What wine goes with spicy Asian food?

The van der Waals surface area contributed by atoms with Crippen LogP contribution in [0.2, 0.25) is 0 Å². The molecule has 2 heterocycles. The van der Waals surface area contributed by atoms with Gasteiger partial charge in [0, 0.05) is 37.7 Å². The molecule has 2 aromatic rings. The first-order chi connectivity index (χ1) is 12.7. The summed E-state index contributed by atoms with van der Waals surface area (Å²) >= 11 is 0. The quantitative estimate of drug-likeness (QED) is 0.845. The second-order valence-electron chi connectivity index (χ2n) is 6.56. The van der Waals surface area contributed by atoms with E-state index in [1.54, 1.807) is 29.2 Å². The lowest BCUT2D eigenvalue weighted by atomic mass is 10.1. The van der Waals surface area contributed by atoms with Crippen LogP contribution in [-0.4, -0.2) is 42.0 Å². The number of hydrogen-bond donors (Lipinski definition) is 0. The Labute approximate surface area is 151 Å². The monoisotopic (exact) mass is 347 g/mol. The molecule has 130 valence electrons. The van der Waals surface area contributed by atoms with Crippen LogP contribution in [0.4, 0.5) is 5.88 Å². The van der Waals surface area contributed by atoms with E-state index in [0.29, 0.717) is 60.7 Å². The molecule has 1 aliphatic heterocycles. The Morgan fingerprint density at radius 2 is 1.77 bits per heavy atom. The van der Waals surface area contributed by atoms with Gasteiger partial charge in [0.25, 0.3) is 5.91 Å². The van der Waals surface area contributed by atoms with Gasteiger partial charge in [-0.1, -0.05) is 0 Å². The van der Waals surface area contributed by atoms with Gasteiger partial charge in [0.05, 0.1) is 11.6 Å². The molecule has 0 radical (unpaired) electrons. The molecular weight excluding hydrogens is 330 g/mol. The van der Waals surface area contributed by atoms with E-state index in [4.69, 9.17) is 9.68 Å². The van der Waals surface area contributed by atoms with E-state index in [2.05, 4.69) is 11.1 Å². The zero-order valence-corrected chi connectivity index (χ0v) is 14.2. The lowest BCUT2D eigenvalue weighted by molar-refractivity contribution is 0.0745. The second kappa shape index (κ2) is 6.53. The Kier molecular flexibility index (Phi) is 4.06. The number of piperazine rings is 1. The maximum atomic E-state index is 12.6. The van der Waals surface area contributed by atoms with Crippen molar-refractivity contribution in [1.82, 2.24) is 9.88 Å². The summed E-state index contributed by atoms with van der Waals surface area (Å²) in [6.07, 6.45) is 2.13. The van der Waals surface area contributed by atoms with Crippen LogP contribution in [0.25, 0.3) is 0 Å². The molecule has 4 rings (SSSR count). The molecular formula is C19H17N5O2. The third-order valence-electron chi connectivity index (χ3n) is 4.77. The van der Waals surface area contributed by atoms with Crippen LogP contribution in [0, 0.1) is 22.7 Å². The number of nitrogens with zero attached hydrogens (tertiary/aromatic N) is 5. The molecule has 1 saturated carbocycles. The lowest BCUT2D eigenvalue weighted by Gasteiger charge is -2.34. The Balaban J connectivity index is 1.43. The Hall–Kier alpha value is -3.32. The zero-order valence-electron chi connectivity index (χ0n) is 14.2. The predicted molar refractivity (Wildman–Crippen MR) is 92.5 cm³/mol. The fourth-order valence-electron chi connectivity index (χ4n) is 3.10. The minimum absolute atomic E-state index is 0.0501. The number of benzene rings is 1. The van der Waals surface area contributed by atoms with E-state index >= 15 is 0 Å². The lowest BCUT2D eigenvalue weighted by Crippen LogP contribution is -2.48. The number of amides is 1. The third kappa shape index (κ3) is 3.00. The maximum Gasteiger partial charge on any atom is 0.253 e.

I love Asian food. And other than Phat Thai in Carbondale and the occasional trip to Denver to some of the joints on Federal, it is tough to find great Asian food in the mountains.So when we were asked to dinner recently by friends who said Thai food would be the chow of choice, I instantly started thinking about a wine to bring to the meal.Of all the cuisines in the world, Thai may be the most difficult to pair with wines. The complexity of the flavors and the wide assortment of influences and ingredients make it tough to pin down. The Indian influences in the curry dishes, the sweet and sour flavors and the noodles are rooted in Chinese cuisine, and the smoky grilled meats all are a part of Thai cooking. Then there are the myriad exotic spices and ingredients, like tamarind, kefir lime, galangal, mangos and hot chilies. Getting hungry?The authors of the outstanding Asian cookbook “Hot Sour Salty Sweet: a culinary journey through Southeast Asia” devote just one page to wine and spirits. Their take? “Why waste good wine? Far better to drink rum, beer or local whisky” with the sometimes overpowering foods. Uh, OK. But I was still leaning toward bringing a bottle of a compatible wine for our dinner. So I sought the advice of the experts, Andrea Immer Robinson, Oz Clark, Matt Kramer and others, for some sage wisdom. Checking out books, magazines and websites, I searched for an answer to my what-to-drink-with-Thai-food conundrum.The general consensus is that low alcohol, low tannin, highly acidic wines are the best pairings with Thai and other Asian cuisines. A touch of sweetness is good with the heat as well. That brings us to the shelves where they keep the Rieslings, the Pinot Blancs, the Pinot Gris, the Gewurztraminers.You’ll find lots of wines made from these white grapes in the Alsace region of eastern France, where makers like Trimbach and Hugel turn them into delicate, food-friendly wines. My personal favorites from the region are the wines produced by Zind-Humbrecht, who uses the principals of biodynamic winemaking to create magical, rich, succulent wines from all of the above-mentioned grapes.Rieslings from Germany are also excellent choices with Asian food. And don’t forget that Australians, notably Jeffery Grosset in the Claire Valley, are producing exceptional examples of the grape.But for this dinner I wanted something a little different. And then it struck me. Earlier this summer I had been fortunate enough to taste a wine with winery owner Robert Sinskey he called Abraxas. I was at first struck by the tall brown glass bottle and the elegant little glass stopper that was used to seal the wine.And when he poured it there was a clean, light liquid in my glass. I could smell flowers and fruits. The 2006 Abraxas Vin de Terroir, as the wine is called, is a blend of four different grapes: Riesling, Gewurztraminer, Pinot Blanc and Pinot Gris. Sinskey has planted these grapes in an organic Sonoma County vineyard called Scintilla. The wine is his expression of Alsatian varietals grown in California terroir.I was very pleased with myself. While the experts had suggested wines from different grapes, I had found one from an esteemed maker in classic package that had all of the grapes suggested in a single wine. Armed and dangerous, I sought out the 2006 Abraxas. Though not exactly what I was looking for, I found a bottle of the 2005 at Of Grape and Grain for around $30.Minutes later on the street, still full of myself, I ran into our dinner hosts. My Cheshire-cat grin was wiped right off my face when she informed me that the menu had changed. Instead of Thai food, dinner would be a seafood stew.I guess it’s back to Burgundy.Kelly J. Hayes lives in the soon-to-be designated appellation of Old Snowmass with his wife, Linda, and a black Lab named Vino. He can be reached at firstname.lastname@example.org.
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